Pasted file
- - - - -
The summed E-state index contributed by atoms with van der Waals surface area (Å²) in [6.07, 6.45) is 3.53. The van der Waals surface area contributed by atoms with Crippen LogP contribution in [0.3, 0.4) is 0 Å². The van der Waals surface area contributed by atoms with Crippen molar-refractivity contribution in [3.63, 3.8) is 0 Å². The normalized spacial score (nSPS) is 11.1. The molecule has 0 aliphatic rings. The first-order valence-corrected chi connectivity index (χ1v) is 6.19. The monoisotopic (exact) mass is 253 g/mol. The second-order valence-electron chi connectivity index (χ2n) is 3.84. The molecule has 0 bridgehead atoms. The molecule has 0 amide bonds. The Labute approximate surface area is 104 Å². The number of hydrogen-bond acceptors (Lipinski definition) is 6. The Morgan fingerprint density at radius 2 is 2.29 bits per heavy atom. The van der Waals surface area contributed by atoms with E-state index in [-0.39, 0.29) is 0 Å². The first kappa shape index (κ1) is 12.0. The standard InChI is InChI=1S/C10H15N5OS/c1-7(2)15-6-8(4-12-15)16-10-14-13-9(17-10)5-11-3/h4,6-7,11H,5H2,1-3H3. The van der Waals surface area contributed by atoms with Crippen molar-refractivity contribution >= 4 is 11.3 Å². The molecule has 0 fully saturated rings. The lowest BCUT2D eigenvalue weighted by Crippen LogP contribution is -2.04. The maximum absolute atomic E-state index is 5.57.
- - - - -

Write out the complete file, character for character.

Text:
The summed E-state index contributed by atoms with van der Waals surface area (Å²) in [6.07, 6.45) is 3.53. The van der Waals surface area contributed by atoms with Crippen LogP contribution in [0.3, 0.4) is 0 Å². The van der Waals surface area contributed by atoms with Crippen molar-refractivity contribution in [3.63, 3.8) is 0 Å². The normalized spacial score (nSPS) is 11.1. The molecule has 0 aliphatic rings. The first-order valence-corrected chi connectivity index (χ1v) is 6.19. The monoisotopic (exact) mass is 253 g/mol. The second-order valence-electron chi connectivity index (χ2n) is 3.84. The molecule has 0 bridgehead atoms. The molecule has 0 amide bonds. The Labute approximate surface area is 104 Å². The number of hydrogen-bond acceptors (Lipinski definition) is 6. The Morgan fingerprint density at radius 2 is 2.29 bits per heavy atom. The van der Waals surface area contributed by atoms with E-state index in [-0.39, 0.29) is 0 Å². The first kappa shape index (κ1) is 12.0. The standard InChI is InChI=1S/C10H15N5OS/c1-7(2)15-6-8(4-12-15)16-10-14-13-9(17-10)5-11-3/h4,6-7,11H,5H2,1-3H3. The van der Waals surface area contributed by atoms with Crippen molar-refractivity contribution >= 4 is 11.3 Å². The molecule has 0 fully saturated rings. The lowest BCUT2D eigenvalue weighted by Crippen LogP contribution is -2.04. The maximum absolute atomic E-state index is 5.57.